Cell therapy applications for retinal vascular diseases: Diabetic retinopathy and retinal vein occlusion

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18 Citations (Scopus)

Abstract

Retinal vascular conditions, such as diabetic retinopathy and retinal vein occlusion, remain leading causes of vision loss. No therapy exists to restore vision loss resulting from retinal ischemia and associated retinal degeneration. Tissue regeneration is possible with cell therapy. The goal would be to restore or replace the damaged retinal vasculature and the retinal neurons that are damaged and/or degenerating from the hypoxic insult. Currently, various adult cell therapies have been explored as potential treatment. They include mesenchymal stem cells, vascular precursor cells (i.e., CD34+ cells, hematopoietic cells or endothelial progenitor cells), and adipose stromal cells. Preclinical studies show that all these cells have a paracrine trophic effect on damaged ischemic tissue, leading to tissue preservation. Endothelial progenitor cells and adipose stromal cells integrate into the damaged retinal vascular wall in preclinical models of diabetic retinopathy and ischemiareperfusion injury. Mesenchymal stem cells do not integrate as readily but appear to have a primary paracrine trophic effect. Early phase clinical trials have been initiated and ongoing using mesenchymal stem cells or autologous bone marrow CD34+ cells injected intravitreally as potential therapy for diabetic retinopathy or retinal vein occlusion. Adipose stromal cells or pluripotent stem cells differentiated into endothelial colony-forming cells have been explored in preclinical studies and show promise as possible therapies for retinal vascular disorders. The relative safety or efficacy of these various cell therapies for treating retinal vascular disorders have yet to be determined.

Original languageEnglish (US)
Pages (from-to)ORSFj1-ORSFj10
JournalInvestigative Ophthalmology and Visual Science
Volume57
Issue number5
DOIs
StatePublished - Apr 1 2016

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Retinal Vein Occlusion
Retinal Diseases
Retinal Vessels
Diabetic Retinopathy
Cell- and Tissue-Based Therapy
Vascular Diseases
Stromal Cells
Mesenchymal Stromal Cells
Tissue Preservation
Retinal Neurons
Pluripotent Stem Cells
Retinal Degeneration
Therapeutics
Bone Marrow Cells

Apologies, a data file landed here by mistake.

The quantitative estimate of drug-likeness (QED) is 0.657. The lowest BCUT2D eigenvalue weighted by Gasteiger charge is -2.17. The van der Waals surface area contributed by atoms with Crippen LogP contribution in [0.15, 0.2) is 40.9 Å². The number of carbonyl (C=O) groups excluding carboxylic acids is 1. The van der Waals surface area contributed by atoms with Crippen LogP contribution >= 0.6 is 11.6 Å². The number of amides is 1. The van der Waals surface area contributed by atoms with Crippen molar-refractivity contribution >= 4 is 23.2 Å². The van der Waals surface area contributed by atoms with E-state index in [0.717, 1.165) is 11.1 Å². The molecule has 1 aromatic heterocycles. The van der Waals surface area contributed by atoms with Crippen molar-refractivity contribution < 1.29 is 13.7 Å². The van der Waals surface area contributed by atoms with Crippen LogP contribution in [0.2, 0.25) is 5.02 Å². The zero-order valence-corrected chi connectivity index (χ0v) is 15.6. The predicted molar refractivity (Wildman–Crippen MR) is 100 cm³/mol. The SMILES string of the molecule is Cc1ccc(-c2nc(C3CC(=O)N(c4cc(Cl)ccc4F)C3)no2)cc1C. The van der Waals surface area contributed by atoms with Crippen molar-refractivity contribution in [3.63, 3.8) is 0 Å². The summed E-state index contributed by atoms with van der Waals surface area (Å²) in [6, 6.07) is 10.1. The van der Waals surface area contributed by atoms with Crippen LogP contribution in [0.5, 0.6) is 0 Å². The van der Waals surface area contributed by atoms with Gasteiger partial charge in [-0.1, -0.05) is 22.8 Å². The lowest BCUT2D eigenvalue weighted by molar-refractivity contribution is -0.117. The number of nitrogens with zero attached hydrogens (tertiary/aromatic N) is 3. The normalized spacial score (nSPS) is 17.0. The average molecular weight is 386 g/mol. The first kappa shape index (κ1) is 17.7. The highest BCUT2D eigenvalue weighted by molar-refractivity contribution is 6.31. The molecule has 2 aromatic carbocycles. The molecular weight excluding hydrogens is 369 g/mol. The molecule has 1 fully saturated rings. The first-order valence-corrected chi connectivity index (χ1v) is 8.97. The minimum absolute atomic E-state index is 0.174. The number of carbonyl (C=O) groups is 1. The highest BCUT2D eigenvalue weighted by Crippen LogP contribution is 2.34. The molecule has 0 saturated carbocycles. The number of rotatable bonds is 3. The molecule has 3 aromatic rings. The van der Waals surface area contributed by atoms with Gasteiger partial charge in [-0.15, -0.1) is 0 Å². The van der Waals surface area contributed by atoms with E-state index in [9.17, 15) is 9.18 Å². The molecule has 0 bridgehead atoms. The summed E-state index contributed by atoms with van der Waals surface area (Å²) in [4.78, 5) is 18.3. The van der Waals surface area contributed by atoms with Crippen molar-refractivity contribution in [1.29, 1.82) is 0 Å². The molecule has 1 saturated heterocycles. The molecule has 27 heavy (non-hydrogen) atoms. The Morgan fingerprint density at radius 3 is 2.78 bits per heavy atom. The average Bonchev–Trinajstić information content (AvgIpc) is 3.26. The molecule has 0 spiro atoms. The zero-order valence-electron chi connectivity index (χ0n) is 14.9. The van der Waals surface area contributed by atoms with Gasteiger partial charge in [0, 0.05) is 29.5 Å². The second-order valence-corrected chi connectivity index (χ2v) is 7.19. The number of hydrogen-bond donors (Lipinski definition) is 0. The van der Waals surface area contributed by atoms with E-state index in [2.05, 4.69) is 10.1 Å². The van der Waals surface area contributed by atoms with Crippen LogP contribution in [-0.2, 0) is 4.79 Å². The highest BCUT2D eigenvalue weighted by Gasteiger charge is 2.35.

Blood Vessels
Regeneration
Ischemia
Clinical Trials
Safety
Wounds and Injuries

Keywords

  • Diabetic retiopathy
  • Retinal ischemia
  • Retinal vasculopathy
  • Retinal vein occlusion
  • Stem cell

ASJC Scopus subject areas

  • Medicine(all)
  • Ophthalmology
  • Sensory Systems
  • Cellular and Molecular Neuroscience

Cite this

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abstract = "Retinal vascular conditions, such as diabetic retinopathy and retinal vein occlusion, remain leading causes of vision loss. No therapy exists to restore vision loss resulting from retinal ischemia and associated retinal degeneration. Tissue regeneration is possible with cell therapy. The goal would be to restore or replace the damaged retinal vasculature and the retinal neurons that are damaged and/or degenerating from the hypoxic insult. Currently, various adult cell therapies have been explored as potential treatment. They include mesenchymal stem cells, vascular precursor cells (i.e., CD34+ cells, hematopoietic cells or endothelial progenitor cells), and adipose stromal cells. Preclinical studies show that all these cells have a paracrine trophic effect on damaged ischemic tissue, leading to tissue preservation. Endothelial progenitor cells and adipose stromal cells integrate into the damaged retinal vascular wall in preclinical models of diabetic retinopathy and ischemiareperfusion injury. Mesenchymal stem cells do not integrate as readily but appear to have a primary paracrine trophic effect. Early phase clinical trials have been initiated and ongoing using mesenchymal stem cells or autologous bone marrow CD34+ cells injected intravitreally as potential therapy for diabetic retinopathy or retinal vein occlusion. Adipose stromal cells or pluripotent stem cells differentiated into endothelial colony-forming cells have been explored in preclinical studies and show promise as possible therapies for retinal vascular disorders. The relative safety or efficacy of these various cell therapies for treating retinal vascular disorders have yet to be determined.",
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